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426 pages, Paperback
First published May 1, 2012
Once in a while, I’m lucky enough to receive a book that surprises me, that blows me out of the water and drives crazy with a love closer to addiction than mere enjoyment. This is not that book. I am indeed grateful to have received a copy through a Goodreads giveaway, but not nearly so grateful as I would have been, if the book had been a smidgen less … overdone.
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In large part, whether you enjoy a book or not comes down to personal taste, and my tastes are quite distant from those of Moran, or indeed, of Danielle Bretancourt. While she stands at a worktable and handles her essential oils, she is at her best—musing on the origins and histories of various scents, their effects on human perception, and so forth. But for the vast majority of the book, she is cast not as a perfumer but as an indomitable victim, the spy, and the love addict. All of these figures will be familiar to the average reader of romance novels, but they’re not what I was hoping for—and expecting, given some of the book’s earlier reviews, and its marketing blurb, which describes Danielle’s life as “[s]et between privileged lifestyles and gritty realities.” Danielle spends the vast majority of the book—the vast majority—living in luxury, inexplicably rescued from all of her “gritty realities” by the interventions of her monied social connections.
This is 2015. I think we can safely acknowledge that the safety nets that the wealthy enjoy are correspondingly more powerful than those with which the poor must make do. An impoverished aristocrat like Danielle, whose friends remain fabulously wealthy and famous, is far more likely to rise back to financial security than a woman who has always been poor, and whose social circle is also made up of the non-elite (see this article, and this one, and this one). This, too, is privilege. Many aspects of life have shifted since WWII, both in America and abroad, but the statistics remain mostly the same. Danielle’s relative intergenerational mobility (compared to her parents’ generation) is exactly zero. I simply cannot justify saying her situation bears any resemblance to the reality of an occasionally single mother and immigrant during the war.
There are many ways in which this book falls short in terms of form, too—the book is rife with comma splices and stacked adjectivals. (The editor and college instructor in me cringes each and every time.) If Moran has a motto, it must be to let no noun go without one or two or three descriptors. The problem with this sort of construct is twofold: (1) each sentence becomes bloated with unnecessary material, diffusing its emotive impact and slowing momentum to a crawl, and (2) over time, with so many adjectivals at play, Moran begins to repeat herself. Again. And again. I can’t tell you how many times Moran uses the same exact descriptions for dashing captain Jonathan Newell-Grey, but you can be sure he must positively bathe in patchouli oil for her to mention it so often—and apparently, he’s so “virile” that she feels compelled to mention it every time he walks into a room. Hanging around someone so pungent would give me a headache. Lastly (in terms of form), I must cast a skeptical eye across the Frenchisms that Moran scatters throughout her book. I’ve read enough French literature—most of it “borrowed” from my French friend M.—to know the difference between a French word thrown in to create a pretentious sort of atmosphere, and the kinds of French expressions that a Frenchwoman might actually use.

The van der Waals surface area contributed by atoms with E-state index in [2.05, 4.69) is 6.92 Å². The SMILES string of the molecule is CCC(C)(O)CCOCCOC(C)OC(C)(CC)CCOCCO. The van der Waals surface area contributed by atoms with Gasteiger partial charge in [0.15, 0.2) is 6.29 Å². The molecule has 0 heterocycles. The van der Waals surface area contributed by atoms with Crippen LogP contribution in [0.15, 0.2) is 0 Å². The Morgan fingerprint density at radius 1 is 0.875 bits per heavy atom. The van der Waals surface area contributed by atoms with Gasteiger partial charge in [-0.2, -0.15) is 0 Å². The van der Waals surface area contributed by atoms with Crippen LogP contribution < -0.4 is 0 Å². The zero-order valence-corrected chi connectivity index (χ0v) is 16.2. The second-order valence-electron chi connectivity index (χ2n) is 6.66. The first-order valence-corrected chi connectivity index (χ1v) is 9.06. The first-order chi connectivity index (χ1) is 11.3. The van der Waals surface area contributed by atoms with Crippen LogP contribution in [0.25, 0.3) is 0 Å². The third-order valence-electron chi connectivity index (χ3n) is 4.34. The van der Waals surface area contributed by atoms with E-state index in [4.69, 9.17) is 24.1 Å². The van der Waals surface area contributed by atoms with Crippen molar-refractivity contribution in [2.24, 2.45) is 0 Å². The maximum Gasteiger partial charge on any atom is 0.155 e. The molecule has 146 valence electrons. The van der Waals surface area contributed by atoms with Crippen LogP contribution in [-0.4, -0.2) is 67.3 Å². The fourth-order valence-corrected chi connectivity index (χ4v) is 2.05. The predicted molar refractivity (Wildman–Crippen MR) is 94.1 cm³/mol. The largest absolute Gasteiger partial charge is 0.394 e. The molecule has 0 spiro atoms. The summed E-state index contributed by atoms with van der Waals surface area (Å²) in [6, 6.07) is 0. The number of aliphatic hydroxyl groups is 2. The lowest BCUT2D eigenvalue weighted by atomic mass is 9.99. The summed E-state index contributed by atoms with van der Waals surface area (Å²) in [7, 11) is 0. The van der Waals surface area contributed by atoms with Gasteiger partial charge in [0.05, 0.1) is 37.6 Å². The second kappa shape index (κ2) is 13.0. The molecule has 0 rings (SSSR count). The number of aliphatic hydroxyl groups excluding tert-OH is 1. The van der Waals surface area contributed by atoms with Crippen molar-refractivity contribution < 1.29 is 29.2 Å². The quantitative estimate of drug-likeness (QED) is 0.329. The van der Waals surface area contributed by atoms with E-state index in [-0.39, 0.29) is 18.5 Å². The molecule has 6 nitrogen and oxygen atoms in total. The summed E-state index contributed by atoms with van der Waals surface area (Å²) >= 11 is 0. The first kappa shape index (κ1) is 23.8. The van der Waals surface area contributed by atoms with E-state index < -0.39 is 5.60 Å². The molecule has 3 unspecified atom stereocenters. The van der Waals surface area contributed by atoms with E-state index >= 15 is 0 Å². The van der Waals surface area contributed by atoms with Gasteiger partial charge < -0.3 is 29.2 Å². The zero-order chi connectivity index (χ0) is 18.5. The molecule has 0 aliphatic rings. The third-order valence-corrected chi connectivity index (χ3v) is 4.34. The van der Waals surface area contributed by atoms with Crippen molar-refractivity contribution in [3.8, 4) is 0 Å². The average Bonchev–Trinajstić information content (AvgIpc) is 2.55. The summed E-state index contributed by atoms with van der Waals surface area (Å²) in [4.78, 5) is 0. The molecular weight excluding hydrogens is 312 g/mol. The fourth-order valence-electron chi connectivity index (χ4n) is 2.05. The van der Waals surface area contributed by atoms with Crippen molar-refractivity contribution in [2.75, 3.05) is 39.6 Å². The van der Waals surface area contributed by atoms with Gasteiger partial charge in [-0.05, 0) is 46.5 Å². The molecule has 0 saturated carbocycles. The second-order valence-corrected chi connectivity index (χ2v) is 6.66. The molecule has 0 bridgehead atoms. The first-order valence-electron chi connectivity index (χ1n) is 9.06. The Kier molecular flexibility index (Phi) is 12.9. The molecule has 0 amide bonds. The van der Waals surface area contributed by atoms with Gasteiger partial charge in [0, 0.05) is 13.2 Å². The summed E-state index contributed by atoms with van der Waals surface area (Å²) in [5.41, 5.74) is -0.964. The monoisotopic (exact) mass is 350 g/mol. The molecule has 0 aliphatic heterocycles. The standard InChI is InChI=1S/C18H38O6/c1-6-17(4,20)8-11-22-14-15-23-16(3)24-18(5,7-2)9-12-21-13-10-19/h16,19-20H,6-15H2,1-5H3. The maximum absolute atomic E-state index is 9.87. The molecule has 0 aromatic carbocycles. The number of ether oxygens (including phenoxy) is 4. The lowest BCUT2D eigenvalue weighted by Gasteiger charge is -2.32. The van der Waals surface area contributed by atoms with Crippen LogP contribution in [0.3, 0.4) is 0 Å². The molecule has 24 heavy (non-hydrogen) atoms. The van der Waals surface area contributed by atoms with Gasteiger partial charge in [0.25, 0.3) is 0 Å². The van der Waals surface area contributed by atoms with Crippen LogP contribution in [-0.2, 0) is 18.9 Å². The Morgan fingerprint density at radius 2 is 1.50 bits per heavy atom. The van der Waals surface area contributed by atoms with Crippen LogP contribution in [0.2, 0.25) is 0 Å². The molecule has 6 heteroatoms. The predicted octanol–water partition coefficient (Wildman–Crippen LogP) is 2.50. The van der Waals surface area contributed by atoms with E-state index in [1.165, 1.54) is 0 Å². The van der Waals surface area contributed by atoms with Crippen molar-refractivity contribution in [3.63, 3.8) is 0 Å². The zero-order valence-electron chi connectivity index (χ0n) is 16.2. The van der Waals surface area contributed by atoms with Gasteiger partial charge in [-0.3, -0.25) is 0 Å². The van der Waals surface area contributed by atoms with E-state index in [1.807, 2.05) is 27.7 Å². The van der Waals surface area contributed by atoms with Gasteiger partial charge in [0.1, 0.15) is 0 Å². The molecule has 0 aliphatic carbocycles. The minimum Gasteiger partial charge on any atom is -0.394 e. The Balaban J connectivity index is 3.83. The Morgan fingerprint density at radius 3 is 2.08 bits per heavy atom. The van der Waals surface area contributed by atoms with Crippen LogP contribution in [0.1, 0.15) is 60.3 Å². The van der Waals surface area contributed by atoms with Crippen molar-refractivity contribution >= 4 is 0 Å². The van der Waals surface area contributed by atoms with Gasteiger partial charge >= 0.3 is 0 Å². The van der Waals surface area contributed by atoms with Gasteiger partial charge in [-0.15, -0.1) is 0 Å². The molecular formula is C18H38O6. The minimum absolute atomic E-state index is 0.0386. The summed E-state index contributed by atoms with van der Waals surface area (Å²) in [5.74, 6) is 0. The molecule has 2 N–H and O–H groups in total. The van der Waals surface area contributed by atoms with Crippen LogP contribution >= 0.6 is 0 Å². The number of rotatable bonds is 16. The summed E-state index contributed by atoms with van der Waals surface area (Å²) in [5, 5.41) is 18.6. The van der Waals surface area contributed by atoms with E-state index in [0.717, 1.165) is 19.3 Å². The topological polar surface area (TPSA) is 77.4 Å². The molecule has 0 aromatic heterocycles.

(I’m sure some of these failings could be addressed through the age-old “write what you know” conversation, but then again, I do rather like a nice romp through Middle Earth, and Tolkien—well, actually, wait. Tolkien appropriated most of his fantastical cultures from the ancient Norse and Germanic sagas. Whoops. So even he wrote what he knew.)
In summary, I found myself laughing and grinding my teeth at various points throughout A Scent of Triumph. Small historical incongruences bother me less than mis-marketing; this book would be far better serviced if described as an “era-inspired fairy tale” than a serious novel about life during WWII. And be aware: Moran spends the vast majority of the book in Los Angeles, and in Hollywood. A few chapters from other points-of-view than Danielle’s are thrown in somewhat haphazardly to add a sort of historical veneer and to convey the horrors of occupation, but they are brief, disjointed, and in many ways feel superfluous. It’s clear that Moran’s interest lies in boutique shops and posh American department stores, like Neiman Marcus. If you’re looking for a novel that takes a realistic stab at the emotional stakes of wartime immigration, persecution, and love, then this is (resoundingly) not it.